Anger Management - Picking up the Pieces

Anger Management - Picking up the Pieces

by James A. Baker


anger managementFor most of my life I have had an anger problem. I can see now that I was really an anger addict; I just didn't want to admit it. It was always easy to find something or someone to blame for my outbursts. However, about six months ago, I almost lost my family and my job in the same week because of my stupid, irrational behavior. I either had to get well or get lost. So I knuckled under and went to counseling. Part of my treatment plan was to take an anger management class. It really helped me, and now I am able to manage my anger in a much more healthy, helpful way. I wish I could say it has fixed everything at home, but it hasn't, at least not yet. In spite of all my assurances that I have changed, my two kids still walk on eggshells around me, and my wife still won't talk to me about some things. When she has something uncomfortable to bring up she sends me a text or an email, instead discussing it face to face. What can I do to heal my family? I think I am better now, but what difference does that make if my family stays broken?

Walking Wounded in Wisconsin

Anger Management Programs - Picking up the Pieces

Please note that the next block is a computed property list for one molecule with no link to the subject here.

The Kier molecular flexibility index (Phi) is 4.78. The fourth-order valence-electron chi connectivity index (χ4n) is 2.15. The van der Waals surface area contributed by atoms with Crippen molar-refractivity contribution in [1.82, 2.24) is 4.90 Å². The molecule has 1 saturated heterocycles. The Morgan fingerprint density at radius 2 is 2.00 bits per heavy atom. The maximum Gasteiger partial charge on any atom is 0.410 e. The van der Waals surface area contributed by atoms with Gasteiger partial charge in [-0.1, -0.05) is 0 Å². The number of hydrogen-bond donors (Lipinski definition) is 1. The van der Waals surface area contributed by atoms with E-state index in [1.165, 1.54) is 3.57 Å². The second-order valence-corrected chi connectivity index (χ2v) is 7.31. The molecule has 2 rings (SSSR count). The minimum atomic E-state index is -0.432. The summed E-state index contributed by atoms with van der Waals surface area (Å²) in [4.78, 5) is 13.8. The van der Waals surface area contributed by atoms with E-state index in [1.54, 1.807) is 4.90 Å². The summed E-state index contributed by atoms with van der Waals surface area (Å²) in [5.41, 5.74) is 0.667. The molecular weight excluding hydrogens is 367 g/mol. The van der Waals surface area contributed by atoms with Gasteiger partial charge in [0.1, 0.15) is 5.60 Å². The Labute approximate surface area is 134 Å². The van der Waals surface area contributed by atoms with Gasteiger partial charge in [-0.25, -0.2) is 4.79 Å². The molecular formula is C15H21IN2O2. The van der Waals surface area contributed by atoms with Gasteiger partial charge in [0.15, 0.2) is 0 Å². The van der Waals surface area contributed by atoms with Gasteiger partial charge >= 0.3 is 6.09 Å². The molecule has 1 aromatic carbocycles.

Dear Wounded:
You have touched on one of the biggest problems in recovering from any addictive behavior. So much attention - mostly negative - is focused on the addict that the pain being experienced by the rest of the family gets ignored. Once trust is broken the process of restoring it is long and painful. Your family would like to believe you are better, but they have been living in fear too long and they are not going to completely let their guard down for a long time. I often recommend family therapy in situations like this, to help everyone talk about their fears and feelings and lay out new boundaries.

In the meantime, I can suggest a couple of strategies that might help pick up the pieces and lay the foundation for healing your family. It involves the simple process of making amends by offering simple, heartfelt apologies to each person in your family for each time your inappropriate anger wounded or offended them in some way. I know this sounds crazy, but trust me, a blanket apology for years of bad behavior simply won't cut it. It is important to your family that you demonstrate that you understand precisely when you hurt them, how much you hurt them, and why it hurt them. They need to know you “get it.” After you apologize, you will also need to explore ways to make amends to them. The more you are willing to humble yourself and sincerely work to make things right, the more likely it is that they will gradually let you back in to their hearts.

Anger Management Programs - Picking up the Pieces

The process for doing this involves three general steps:

Compile the list
This will take some time and it won't be pleasant, but sit down and think through your interactions with each of your family members and identify as many episodes as you can where you know your anger was hurtful to them. You can record it like this:
When did it happen
Where did it happen
What I did or said that still requires an apology
What I now realize about how it hurt them